J JamesGames.com Sonos versus Logitech Squeezebox Duet Digital Music Systems

Sonos versus Logitech Squeezebox Duet Digital Music Systems

(Originally posted 8-27-2008)
By: James Oppenheim | Created: 2012-05-22 02:07:35 | (Updated: 2022-12-26 12:51:12)

Sonos versus Logitech Squeezebox Duet Digital Music SystemsBuilding a system to play your digital music collection throughout the house is frought with the difficulties attendant to the Tower of Babel. The higher you reach, the more you will bang your head on the fractured welter of competing formats and copy protection schemes (DRM). Can either the Sonos or Logitech systems deliver?

Ideally, a digital home music system should be able to aggregate digital music from on-line streaming and download services as well as ripped CDs. It should make music fast and easy to find. It should work seamlessly across different genres of music. I recently tested two music systems from Logitech and Sonos to see if the time is ripe for these digital music systems. Depending on the size of your music collection, and the type of music you enjoy, the answer may be "yes".

Similarities and Difference

The Logitech Duet ($399) and the Sonos BU150 Multiroom Music System ($999) share surface similarites. Both relay music from your computer to different rooms in your house. Neither stores your downloaded music on its own - your PC or (in the case of the Sonos) other server must be on in addition to the music system - a consideration today as electrical rates soar. I would have preferred to be able to attach a hard disk to the systems and have them serve up the music to my home network.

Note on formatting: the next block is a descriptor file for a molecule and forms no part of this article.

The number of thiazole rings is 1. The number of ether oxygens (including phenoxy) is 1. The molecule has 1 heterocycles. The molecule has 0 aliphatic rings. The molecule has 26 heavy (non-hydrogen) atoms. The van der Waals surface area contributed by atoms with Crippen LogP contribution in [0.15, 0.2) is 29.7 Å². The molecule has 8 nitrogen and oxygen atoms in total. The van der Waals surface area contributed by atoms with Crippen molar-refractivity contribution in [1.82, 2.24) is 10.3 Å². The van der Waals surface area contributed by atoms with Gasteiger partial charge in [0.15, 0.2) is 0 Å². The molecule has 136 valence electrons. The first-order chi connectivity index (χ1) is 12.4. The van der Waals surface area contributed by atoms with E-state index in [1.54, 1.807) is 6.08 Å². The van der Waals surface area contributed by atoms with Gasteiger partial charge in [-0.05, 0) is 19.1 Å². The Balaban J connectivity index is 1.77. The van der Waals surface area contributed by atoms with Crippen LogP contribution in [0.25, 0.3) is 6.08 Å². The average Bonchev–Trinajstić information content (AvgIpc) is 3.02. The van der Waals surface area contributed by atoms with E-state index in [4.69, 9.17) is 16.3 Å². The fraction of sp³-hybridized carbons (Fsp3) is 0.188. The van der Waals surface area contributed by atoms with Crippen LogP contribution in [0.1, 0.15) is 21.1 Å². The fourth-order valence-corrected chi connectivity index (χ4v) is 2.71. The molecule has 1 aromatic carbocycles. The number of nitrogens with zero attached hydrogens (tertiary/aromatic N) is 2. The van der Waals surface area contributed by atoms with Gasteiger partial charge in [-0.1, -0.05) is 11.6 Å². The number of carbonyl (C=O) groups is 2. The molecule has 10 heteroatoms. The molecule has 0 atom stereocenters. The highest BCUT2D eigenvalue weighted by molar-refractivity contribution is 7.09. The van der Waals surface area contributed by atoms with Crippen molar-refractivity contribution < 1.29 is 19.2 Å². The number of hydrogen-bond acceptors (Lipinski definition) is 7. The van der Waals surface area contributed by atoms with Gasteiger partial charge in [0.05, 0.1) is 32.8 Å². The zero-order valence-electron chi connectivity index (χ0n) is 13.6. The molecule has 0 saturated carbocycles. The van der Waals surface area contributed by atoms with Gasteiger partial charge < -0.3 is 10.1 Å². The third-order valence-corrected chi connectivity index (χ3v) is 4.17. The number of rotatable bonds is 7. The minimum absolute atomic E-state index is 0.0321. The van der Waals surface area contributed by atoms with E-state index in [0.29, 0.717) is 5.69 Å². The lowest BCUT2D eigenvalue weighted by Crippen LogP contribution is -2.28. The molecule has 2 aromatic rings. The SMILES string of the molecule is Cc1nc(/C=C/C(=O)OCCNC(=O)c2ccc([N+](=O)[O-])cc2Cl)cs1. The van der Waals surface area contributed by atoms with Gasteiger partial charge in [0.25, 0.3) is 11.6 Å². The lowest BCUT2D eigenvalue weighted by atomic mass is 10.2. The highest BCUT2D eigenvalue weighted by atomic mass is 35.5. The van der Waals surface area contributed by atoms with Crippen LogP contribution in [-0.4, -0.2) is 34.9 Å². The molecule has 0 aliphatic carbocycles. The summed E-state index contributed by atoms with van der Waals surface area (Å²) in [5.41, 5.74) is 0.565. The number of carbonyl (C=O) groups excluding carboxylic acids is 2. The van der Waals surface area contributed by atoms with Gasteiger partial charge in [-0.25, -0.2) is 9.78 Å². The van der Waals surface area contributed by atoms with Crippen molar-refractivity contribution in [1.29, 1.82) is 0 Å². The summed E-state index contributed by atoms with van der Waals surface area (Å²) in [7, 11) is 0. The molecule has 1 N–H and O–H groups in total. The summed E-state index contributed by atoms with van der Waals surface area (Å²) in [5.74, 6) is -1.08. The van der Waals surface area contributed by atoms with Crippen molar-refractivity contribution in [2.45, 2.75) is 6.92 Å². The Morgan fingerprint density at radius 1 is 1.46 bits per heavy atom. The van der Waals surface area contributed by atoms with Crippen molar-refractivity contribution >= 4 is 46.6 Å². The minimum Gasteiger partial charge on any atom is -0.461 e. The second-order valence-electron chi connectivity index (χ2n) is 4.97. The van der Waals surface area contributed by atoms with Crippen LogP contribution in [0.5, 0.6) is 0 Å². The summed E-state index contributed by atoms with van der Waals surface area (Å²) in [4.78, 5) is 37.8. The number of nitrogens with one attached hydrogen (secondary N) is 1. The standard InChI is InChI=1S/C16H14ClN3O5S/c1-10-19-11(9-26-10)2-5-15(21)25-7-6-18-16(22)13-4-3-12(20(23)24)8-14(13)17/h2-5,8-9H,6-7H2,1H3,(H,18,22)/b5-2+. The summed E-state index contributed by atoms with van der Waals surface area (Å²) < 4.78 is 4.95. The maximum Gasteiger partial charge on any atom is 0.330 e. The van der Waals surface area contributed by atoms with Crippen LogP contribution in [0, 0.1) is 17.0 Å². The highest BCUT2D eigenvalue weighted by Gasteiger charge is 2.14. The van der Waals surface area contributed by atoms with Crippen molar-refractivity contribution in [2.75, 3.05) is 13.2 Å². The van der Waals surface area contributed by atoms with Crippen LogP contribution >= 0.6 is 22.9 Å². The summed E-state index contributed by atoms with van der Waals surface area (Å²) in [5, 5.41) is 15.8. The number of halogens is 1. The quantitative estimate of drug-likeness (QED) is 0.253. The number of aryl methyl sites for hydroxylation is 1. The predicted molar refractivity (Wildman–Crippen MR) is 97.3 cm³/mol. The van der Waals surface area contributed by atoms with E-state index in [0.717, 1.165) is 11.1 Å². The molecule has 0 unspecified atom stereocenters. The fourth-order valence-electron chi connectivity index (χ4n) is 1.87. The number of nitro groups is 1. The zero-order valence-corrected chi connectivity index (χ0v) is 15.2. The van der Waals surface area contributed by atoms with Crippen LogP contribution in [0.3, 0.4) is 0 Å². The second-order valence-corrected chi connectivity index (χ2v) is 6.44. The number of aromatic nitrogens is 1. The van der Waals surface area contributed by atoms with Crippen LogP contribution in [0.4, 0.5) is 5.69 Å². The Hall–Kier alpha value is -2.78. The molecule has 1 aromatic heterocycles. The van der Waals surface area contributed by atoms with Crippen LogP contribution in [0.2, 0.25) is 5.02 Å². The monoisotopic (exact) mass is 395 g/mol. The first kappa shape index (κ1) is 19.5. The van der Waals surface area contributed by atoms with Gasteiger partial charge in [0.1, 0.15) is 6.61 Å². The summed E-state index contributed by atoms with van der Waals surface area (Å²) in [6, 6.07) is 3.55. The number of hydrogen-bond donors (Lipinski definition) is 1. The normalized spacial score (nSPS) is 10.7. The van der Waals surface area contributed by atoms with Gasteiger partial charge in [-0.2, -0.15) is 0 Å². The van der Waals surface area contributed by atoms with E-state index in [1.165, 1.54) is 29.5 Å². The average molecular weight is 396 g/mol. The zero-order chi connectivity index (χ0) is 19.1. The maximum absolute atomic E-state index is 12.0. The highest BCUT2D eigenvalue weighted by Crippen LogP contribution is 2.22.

While the Logitech Duet relies on your home network's wireless system, Sonos uses a proprietary "mesh" network. If you're gong to be streaming music to multiple rooms simultaniously, say the kitchen and living room, the Sonos provides a more reliable, stutter free listening experience. However, if you're just trying to get the music from one room to another, the Logitech worked reliably across our wireless router.

Both systems include a base station, wireless controller, and charger/docking stations. This gives you the ability to listen to your music in another room, wirelessly, via your sound system. The Sonos system also gets music into a second room by including an amplifier/receiver and speakers. You still only get one controller unless you spring for an optional second unit ($399).

Setup and Limitations

Setting up the Logitech system was extremely easy. The base station plugged into the audio inputs on my receiver - I chose the optical input, though coax and standard analog RCA inputs are also available. Once the unit is attached and powered, a software wizard detects the network, installs the music server software, and finds your attached music.